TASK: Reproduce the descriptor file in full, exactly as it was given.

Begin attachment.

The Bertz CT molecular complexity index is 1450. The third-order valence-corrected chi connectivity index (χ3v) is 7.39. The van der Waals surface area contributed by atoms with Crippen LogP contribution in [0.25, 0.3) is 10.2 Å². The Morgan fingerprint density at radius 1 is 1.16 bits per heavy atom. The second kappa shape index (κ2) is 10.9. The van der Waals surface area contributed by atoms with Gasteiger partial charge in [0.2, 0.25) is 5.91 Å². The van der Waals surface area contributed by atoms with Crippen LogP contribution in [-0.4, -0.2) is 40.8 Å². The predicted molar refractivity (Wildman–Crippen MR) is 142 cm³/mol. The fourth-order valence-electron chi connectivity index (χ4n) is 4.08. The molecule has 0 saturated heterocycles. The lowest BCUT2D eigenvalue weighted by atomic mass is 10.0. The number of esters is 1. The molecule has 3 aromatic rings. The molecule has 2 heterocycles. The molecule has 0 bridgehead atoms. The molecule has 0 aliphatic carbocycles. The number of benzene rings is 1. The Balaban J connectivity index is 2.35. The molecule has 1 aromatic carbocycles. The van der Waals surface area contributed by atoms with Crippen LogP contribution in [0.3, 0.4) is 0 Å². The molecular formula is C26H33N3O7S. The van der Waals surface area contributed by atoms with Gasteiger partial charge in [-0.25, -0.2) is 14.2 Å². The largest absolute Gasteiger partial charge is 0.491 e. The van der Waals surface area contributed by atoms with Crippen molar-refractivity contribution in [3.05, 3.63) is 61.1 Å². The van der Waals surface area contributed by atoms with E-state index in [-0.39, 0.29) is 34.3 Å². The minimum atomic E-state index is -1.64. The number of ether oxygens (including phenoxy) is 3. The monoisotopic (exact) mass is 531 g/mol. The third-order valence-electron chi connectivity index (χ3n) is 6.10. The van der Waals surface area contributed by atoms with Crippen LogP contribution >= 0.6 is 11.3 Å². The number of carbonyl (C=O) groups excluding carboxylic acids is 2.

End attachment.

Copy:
The Bertz CT molecular complexity index is 1450. The third-order valence-corrected chi connectivity index (χ3v) is 7.39. The van der Waals surface area contributed by atoms with Crippen LogP contribution in [0.25, 0.3) is 10.2 Å². The Morgan fingerprint density at radius 1 is 1.16 bits per heavy atom. The second kappa shape index (κ2) is 10.9. The van der Waals surface area contributed by atoms with Gasteiger partial charge in [0.2, 0.25) is 5.91 Å². The van der Waals surface area contributed by atoms with Crippen LogP contribution in [-0.4, -0.2) is 40.8 Å². The predicted molar refractivity (Wildman–Crippen MR) is 142 cm³/mol. The fourth-order valence-electron chi connectivity index (χ4n) is 4.08. The molecule has 0 saturated heterocycles. The lowest BCUT2D eigenvalue weighted by atomic mass is 10.0. The number of esters is 1. The molecule has 3 aromatic rings. The molecule has 2 heterocycles. The molecule has 0 bridgehead atoms. The molecule has 0 aliphatic carbocycles. The number of benzene rings is 1. The Balaban J connectivity index is 2.35. The molecule has 1 aromatic carbocycles. The van der Waals surface area contributed by atoms with Crippen LogP contribution in [0.3, 0.4) is 0 Å². The molecular formula is C26H33N3O7S. The van der Waals surface area contributed by atoms with Gasteiger partial charge in [-0.25, -0.2) is 14.2 Å². The largest absolute Gasteiger partial charge is 0.491 e. The van der Waals surface area contributed by atoms with Crippen molar-refractivity contribution in [3.05, 3.63) is 61.1 Å². The van der Waals surface area contributed by atoms with E-state index in [-0.39, 0.29) is 34.3 Å². The minimum atomic E-state index is -1.64. The number of ether oxygens (including phenoxy) is 3. The monoisotopic (exact) mass is 531 g/mol. The third-order valence-electron chi connectivity index (χ3n) is 6.10. The van der Waals surface area contributed by atoms with Crippen LogP contribution >= 0.6 is 11.3 Å². The number of carbonyl (C=O) groups excluding carboxylic acids is 2.